Betty Laffitte v. D&J Commercial Properties, LLC & EMC Property & Casualty Company (Affirmed)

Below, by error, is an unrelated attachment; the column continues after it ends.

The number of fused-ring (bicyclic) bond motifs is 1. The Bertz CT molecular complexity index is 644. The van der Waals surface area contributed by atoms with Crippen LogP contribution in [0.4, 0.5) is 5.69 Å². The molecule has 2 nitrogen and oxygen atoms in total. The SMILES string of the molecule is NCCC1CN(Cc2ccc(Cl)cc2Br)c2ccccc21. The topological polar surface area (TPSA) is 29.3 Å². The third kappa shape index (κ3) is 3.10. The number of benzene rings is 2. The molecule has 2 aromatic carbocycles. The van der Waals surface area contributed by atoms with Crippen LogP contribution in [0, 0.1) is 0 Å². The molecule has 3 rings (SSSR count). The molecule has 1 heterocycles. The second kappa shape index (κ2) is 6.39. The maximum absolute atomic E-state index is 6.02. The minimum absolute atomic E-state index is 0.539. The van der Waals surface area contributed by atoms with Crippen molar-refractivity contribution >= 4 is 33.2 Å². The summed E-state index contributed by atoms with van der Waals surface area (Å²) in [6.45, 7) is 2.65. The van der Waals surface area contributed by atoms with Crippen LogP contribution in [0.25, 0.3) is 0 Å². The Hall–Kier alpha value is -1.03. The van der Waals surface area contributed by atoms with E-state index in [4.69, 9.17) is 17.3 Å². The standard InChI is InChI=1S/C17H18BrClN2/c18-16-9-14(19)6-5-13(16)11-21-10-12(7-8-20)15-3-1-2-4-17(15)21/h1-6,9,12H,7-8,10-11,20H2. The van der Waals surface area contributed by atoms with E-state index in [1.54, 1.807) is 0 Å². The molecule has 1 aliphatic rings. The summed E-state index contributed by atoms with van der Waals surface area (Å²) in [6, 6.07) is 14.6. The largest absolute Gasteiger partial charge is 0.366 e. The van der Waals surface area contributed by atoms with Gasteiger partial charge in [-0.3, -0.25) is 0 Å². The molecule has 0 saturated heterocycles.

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Judgment rendered August 14, 2019. Application for rehearing may be filed within the delay allowed by Art. 2166, La. C.C.P. No. 52,823-CA COURT OF APPEAL SECOND CIRCUIT STATE OF LOUISIANA ***** BETTY LAFFITTE Plaintiff-Appellant versus D&J COMMERCIAL PROPERTIES, LLC & EMC PROPERTY & CASUALTY COMPANY Defendants-Appellees ***** Appealed from the Second Judicial District Court for the Parish of Claiborne, Louisiana Trial Court No. 41,127 Honorable Jenifer Ward Clason, Judge ***** NICHOLSON LAW FIRM, LLC By: Jeff Nicholson Counsel for Appellant ROZAS LAW FIRM, LLC By: Gregg A. Rozas Paul J. Tanner LUNN IRION LAW FIRM LLC By: James A. Mijalis W. Orie Hunter, III Counsel for Appellees ***** Before MOORE, PITMAN, and THOMPSON, JJ. MOORE, J. Betty Laffitte appeals a summary judgment that dismissed her tort claim arising from a trip-and-fall in a parking lot. For the reasons expressed, we affirm. FACTUAL BACKGROUND On a Friday morning in June 2016, Ms. Laffitte went to the Bill’s Dollar Store in Homer, La., riding as a passenger in her sister Debra Plunkett’s Dodge Charger. They parked in the handicap space that was closest to the entrance of the store. This space pointed at a 45-degree angle to a grassy median or “island” that was bordered on three sides by a 5-inch standard curb and on the fourth side by a concrete ramp running some 21 inches out into the parking lot. Ms. Laffitte testified that she had been to Bill’s about 20 times, but had never used this particular space before. Ms. Laffitte exited the Charger, crossed the access aisle (the striped space adjacent to every handicap parking space), and, after she got past the island, turned left to walk directly into the front door of Bill’s. However, she did not notice that the ramp crossed at that spot. She stumbled on it, falling down and breaking her hip. PROCEDURAL HISTORY Ms. Laffitte filed this suit against D&J Commercial Properties LLC, the owner of the shopping center, and EMC Property & Casualty, its insurer (collectively, “D&J”). She alleged that the curb contained a defective condition that posed an unreasonable risk of harm, and that D&J knew or should have known about this condition but failed to correct it or warn about it. D&J moved for summary judgment contending that Ms. Laffitte could not prove either defect or knowledge, elements required by La. C.C. art. 2317.1. In support, it attached portions of Ms. Laffitte’s deposition. In these, Ms. Laffitte disclosed that she suffered from diabetes, has lost all her right toes and three of her left toes, has no sensation at all in her feet, wears special diabetic shoes, and is authorized to use handicap parking. She testified that when she got out of the Charger, she “walked right by there, thinking * * * it was level. And this right here was not level. It had that incline.” She admitted there was nothing to prevent her from seeing the ramp, and she was unaware whether anybody else had ever stumbled on it, but, “It wasn’t painted nothing showing no danger [sic] right there, the height there.” D&J also attached portions of Ms. Plunkett’s deposition, which mostly confirmed her sister’s testimony. She asserted that Ms. Laffitte stumbled on a slope “that’s not marked in any way.” Finally, D&J attached portions of the deposition of Larry D. Nokes Jr., who had been a tenant of the shopping center since 2005 and its owner (through D&J, his LLC) since 2015. He testified that around 2006, the prior owner had overlaid the parking lot and installed the islands, for aesthetic purposes; the ramp at the end of each island was so tractors could get onto the raised portion and mow the grass. Further, nobody had ever complained to him about the area, and to his knowledge nobody had ever fallen on the ramp. Ms. Laffitte opposed the motion, arguing generally that every case involving an analysis of unreasonable risk must be determined by its unique facts and circumstances, Broussard v. State, 2012-1238 (La. 4/5/13), 113 So. 2 3d 175, and was probably not subject to resolution by summary judgment. She argued the ramp was “unusual,” posed a hidden danger, and had existed long enough to charge D&J with knowledge of it. In support, she offered the affidavit of Philip Beard, P.E., a retired civil engineer in Alexandria, Louisiana. He recapitulated the motion for summary judgment and the three depositions; quoted long passages of La. Fire Marshal regulations, showing that these adopted Americans with Disabilities Act (“ADA”) accessibility standards in October 2011; and then quoted long passages of ADA Title III, 28 CFR Part 36. He concluded that the parking lot did not comply with ADA because it (1) lacked an accessible route leading from an accessible parking space, (2) had an excessive change in level in an accessible route, and (3) lacked a required accessible route across traffic lanes. In his view, the ramp violated ADA, posed an unreasonable risk of harm, was not open and obvious, and was something D&J should have known about. He attached several black-and-white photos of the lot, and his survey of the handicap space and island where Ms. Laffitte fell. D&J responded, chiefly arguing that ADA has no bearing on whether a defect existed, Gauthier v. City of New Iberia, 2006-341 (La. App. 3 Cir. 9/27/06), 940 So. 2d 915. It also cited this court’s recent opinion of Nugent v. Car Town of Monroe Inc., 50,910 (La. App. 2 Cir. 9/28/16), 206 So. 3d 369, as showing the proper analysis under Art. 2317.1 and the conclusion that even a 7½-inch perpendicular drop-off from a front door is not a defect. ACTION OF THE DISTRICT COURT At the hearing, the court asked Ms. Laffitte’s lawyer if any case held that the knowledge element of Art. 2317.1 requires a trial, and prohibits the use of summary judgment. Counsel replied that he had none. However, 3 D&J’s lawyer offered that summary judgment has indeed been affirmed on the issue, as in Boutall v. Christakis, PM, Co., 17-402 (La. App. 5 Cir. 12/27/17), 236 So. 3d 1268. The court granted summary judgment, stating that with no prior incidents, the plaintiff failed to establish the defendant’s knowledge. THE APPELLANT’S POSITION Ms. Laffitte has appealed, raising one assignment of error: the trial court erred in granting summary judgment despite genuine issues of material fact as to whether the ramp presented an unreasonable risk of harm and whether D&J knew or should have known about the defective condition. She concedes that under La. C.C. art. 2317.1, she is required to prove (1) the thing was in the defendant’s custody and control, (2) the thing contained a defect which presented an unreasonable risk of harm to others, and (3) the defendant knew or should have known of the defect. She shows that the first element of La. C.C. art. 2317.1, custody and control, is not at issue. As to the second element, an unreasonable risk of harm, she argues that this finding is fact-based, and contends (without citation of authority) that “the granting of summary judgment is inappropriate.” Further, the ramp was “almost impossible to see” and the parking lot had a “hidden elevation change.” She cites Mr. Beard’s conclusion that the parking lot violated ADA and other applicable building codes, and a statute, La. R.S. 40:1744 (“Nothing in this part shall be construed to relieve any person of his responsibility to comply with the ADA”). She submits that various cases have indeed used ADA standards to determine liability,1 and urges that the 1 Walters v. City of W. Monroe, 49,502 (La. App. 2 Cir. 2/4/15), 162 So. 3d 419, writ denied, 2015-0440 (La. 5/15/15), 170 So. 3d 161; Cline v. Cheema, 2011-1029 (La. 4 ADA violation is highly relevant to the inquiry. She further argues that under the risk-utility analysis of Broussard v. State, supra, the utility of the ramp was virtually nil; the paramount social value was to provide handicapped persons with safe access to their destinations; and the cost of remedying it was minimal. She contends that all these facts create a genuine issue whether the parking lot contained a defect that posed an unreasonable risk of harm. As to the third element of an Art. 2317.1 case, knowledge, Ms. Laffitte simply disputes the court’s ruling that D&J did not know or have reason to know about this defect. She argues that D&J simply must have known, as it had been a tenant since 2005, watched the construction of the islands in 2006, and had been owner of the lot since 2015. She concedes that Mr. Nokes testified he was aware of no prior falls on the ramp, but urges this is not sufficient to exclude a genuine issue of material fact.2 She concludes that the summary judgment should be reversed. APPLICABLE LAW The motion for summary judgment is a procedural device used when there is no genuine issue of material fact for all or part of the relief prayed for by a litigant. Murphy v. Savannah, 2018-0991 (La. 5/8/19), __ So. 3d __; Schultz v. Guoth, 2010-0343 (La. 1/19/11), 57 So. 3d 1002. After an opportunity for adequate discovery, a motion for summary judgment shall be App. 4 Cir. 2/22/12), 85 So. 3d 260, writ denied, 2012-0666 (La. 5/4/12), 170 So. 3d 161; Irsch v. Argonaut Great Central Ins. Co., 02-988 (La. App. 5 Cir. 1/28/03), 841 So. 2d 831. 2 In support, she cites Calcagno v. Kuebel, Fuchs P’ship, 01-691 (La. App. 5 Cir. 11/14/01), 802 So. 2d 746, a case in which, after a full trial on the merits, the district court found that a 3¼-inch curb leading into a bingo parlor posed an unreasonable risk of harm, even though the owner testified that there had been no trips or falls on the curb in the preceding nine years. 5 granted if the motion, memorandum, and supporting documents show there is no genuine issue as to material fact and that the mover is entitled to judgment as a matter of law. La. C.C.P. art. 966 A(3). The summary judgment procedure is designed to secure the just, speedy, and inexpensive determination of every action, except certain domestic actions; the procedure is favored and shall be construed to accomplish these ends. La. C.C.P. art. 966 A(2). Although summary judgment procedure is favored, it is not a substitute for trial on the merits. S.J. v. Lafayette Parish Sch. Bd., 20062862 (La. 6/29/07), 959 So. 2d 884; Bloxham v. HDI-Gerling America Ins. Co., 52,177 (La. App. 2 Cir. 6/27/18), 251 So. 3d 601. A defendant moving for summary judgment has the burden of pointing out to the court that there is an absence of factual support for one or more elements essential to the plaintiff’s claim. Thereafter, if the plaintiff fails to produce factual support to establish that he will be able to satisfy his evidentiary burden of proof at trial, there is no genuine issue of material fact. La. C.C.P. art. 966 D(1); Gifford v. Arrington, 2014-2058 (La. 11/26/14), 153 So. 3d 999; Dean v. State Farm Mutual Auto. Ins. Co., 51,243 (La. App. 2 Cir. 4/5/17), 217 So. 3d 611. Mere speculation is not sufficient to create a genuine issue as to an essential element of the plaintiff’s case and defeat a properly supported motion for summary judgment. Gifford v. Arrington, supra; Mansoor v. Jazz Casino Co., 2012-1546 (La. 9/21/12), 98 So. 3d 795; Brown v. City of Monroe, 47,396 (La. App. 2 Cir. 8/1/12), 103 So. 3d 486. A grant of summary judgment is reviewed de novo, with the appellate court applying the same criteria that govern the district court’s decision to grant or deny, namely, whether there is any genuine issue of material fact 6 and whether the mover is entitled to judgment as a matter of law. Murphy v. Savannah, supra. Liability for injury caused by defective things is regulated by La. C.C. art. 2317.1, which provides, in pertinent part: The owner or custodian of a thing is answerable for damage occasioned by its ruin, vice, or defect, only upon a showing that he knew or, in the exercise of reasonable care, should have known of the ruin, vice, or defect which caused the damage, that the damage could have been prevented by the exercise of reasonable care, and that he failed to exercise such reasonable care. * * * Thus, to recover damages caused by a defective thing, the plaintiff must prove (1) the thing was in the defendant’s custody, (2) the thing contained a defect which presented an unreasonable risk of harm to others, (3) the defective condition caused the damage, and (4) the defendant knew or should have known of the defect. Perkins v. Air U Shreveport LLC, 52,093 (La. App. 2 Cir. 5/23/18), 249 So. 3d 187; Wells v. Town of Delhi, 51,222 (La. App. 2 Cir. 4/5/17), 216 So. 3d 1095, writ denied, 2017-0753 (La. 9/22/17), 227 So. 3d 821. If the plaintiff fails to provide proof of any one of these elements, her claim fails. Owens v. McIlhenny Co., 2018-754 (La. App. 3 Cir. 3/27/19), 269 So. 3d 839; Scott v. Galleria Oper. Co., 17104 (La. App. 5 Cir. 11/15/17), 230 So. 3d 682, writ denied, 2017-2080 (La. 2/9/18), 236 So. 3d 1262. In considering whether a condition is unreasonably dangerous, the courts apply a risk-utility balancing test, including the following factors: (1) the utility of the complained-of condition; (2) the likelihood and magnitude of the harm, including the obviousness and apparentness of the condition; (3) the cost of preventing the harm; and (4) the nature of the plaintiff’s activities in terms of societal utility or whether the activities were dangerous 7 by nature. Bufkin v. Felipe’s La. LLC, 2014-0288 (La. 10/15/14), 171 So. 3d 851; Broussard v. State, supra. Generally speaking, a defendant does not have a duty to protect against that which is obvious and apparent, i.e., an alleged hazard that is open and obvious to everyone who may potentially encounter it. Bufkin v. Felipe’s La., supra; Broussard v. State, supra. A pedestrian has a duty to see that which should be seen and is bound to observe his course to see if his pathway is clear. Bufkin v. Felipe’s La., supra; Stevens v. City of Shreveport, 49,437 (La. App. 2 Cir. 11/19/14), 152 So. 3d 1071, writ denied, 2015-1097 (La. 4/17/15), 168 So. 3d 399, cert. denied, __ U.S. __, 136 S. Ct. 154, 193 L. Ed. 2d 114 (2015). DISCUSSION The district court’s oral ruling focused on the element of notice under Art. 2317.1: “I didn’t see any information provided in these motion papers that would indicate to the Court that the landowner in this case, D&J Commercial Property LLC, knew or had reason to know that this was a defect.” On de novo review, we find no legal error in this conclusion. The owner, Mr. Nokes, testified that since he first came to the property, in 2005, no one had ever complained about the area, fallen over the ramp, or filed suit about the condition of the parking lot. Ms. Laffitte admitted having no knowledge that anyone else had ever fallen in the area, had a problem with it, or complained about the ramp; her sister, Ms. Plunkett, also had no knowledge of any prior incidents. The expert, Mr. Beard, carefully surveyed the parking lot and analyzed ADA, but he offered no evidence that the defects he perceived had ever posed any problem to anybody. Notably, Ms. Laffitte did not offer affidavits or depositions of current or prior tenants of the shopping center who may have had knowledge of such events. The 8 summary judgment evidence is not sufficient to create a genuine issue as to the essential element of D&J’s knowledge. Contrary to Ms. Laffitte’s assertions in the district court, the issue of knowledge under Art. 2317.1 does not automatically preclude or prohibit disposition by summary judgment. This court and others have affirmed summary judgments where the defendants denied any knowledge of prior incidents or complaints and the plaintiffs failed to produce any factual support that would prove such knowledge. Ladner v. Trinity Group Ltd., 45,937 (La. App. 2 Cir. 2/16/11), 57 So. 3d 1197, writ denied, 2011-0580 (La. 4/29/11), 62 So. 3d 115; Nicholson v. Horseshoe Entm’t, 46,081 (La. App. 2 Cir. 3/2/11), 58 So. 3d 565, writ denied, 2011-0679 (La. 5/20/11), 63 So. 3d 980; Owens v. McIlhenny Co., 2018-754 (La. App. 3 Cir. 3/27/19), 269 So. 3d 839; Owens v. McIlhenny Co., supra; Scott v. Galleria Oper. Co., 17-104 (La. App. 5 Cir. 11/15/17), 230 So. 3d 682, writ denied, 2017-2080 (La. 2/9/18), 236 So. 3d 1262; Boutall v. Christakis, PM, supra; Boutin v. Roman Catholic Church of the Diocese of Baton Rouge, 14-313 (La. App. 5 Cir. 10/29/14), 164 So. 3d 243, writ denied, 2014-2495 (La. 2/13/15), 159 So. 3d 469. Such is the case here. Ms. Laffitte further argues that Mr. Nokes had been a tenant since 2005, watched the construction of the parking lot in 2006, and purchased the shopping center in 2015, giving him sufficient time to be charged with knowledge of the defective condition. However, given that the ramp was entirely open and obvious, and that nobody had ever lodged an actual complaint about it, the court cannot indulge in speculation that Ms. Laffitte might eventually uncover some proof of knowledge or that a factfinder 9 might disbelieve Mr. Nokes. Gifford v. Arrington, supra; Mansoor v. Jazz Casino Co., supra; Brown v. City of Monroe, supra. We recognize that the expert, Mr. Beard, stated in affidavit that had Mr. Nokes contacted a “licensed architect or engineer who had proper knowledge of [ADA] for providing minimum protection for patron pedestrians,” he would have been aware of its noncompliance. However, technical violation of a code does not necessarily make the thing unreasonably dangerous. Nugent v. Car Town of Monroe, supra (building code); Primeaux v. Best Western Plus Houma Inn, 2018-0841 (La. App. 1 Cir. 2/28/19), __ So. 3d __ (ADA); Gauthier v. City of New Iberia, supra (ADA). Again, with a ramp that was open and obvious, and with no proof of prior incidents or complaints, we find that the minor violation identified by Mr. Beard is not factual support that would prove that D&J knew or should have known that its parking lot was defective. On de novo review, we find no error. CONCLUSION For the reasons expressed, the summary judgment is affirmed. All costs are to be paid by the plaintiff, Betty Laffitte. AFFIRMED. 10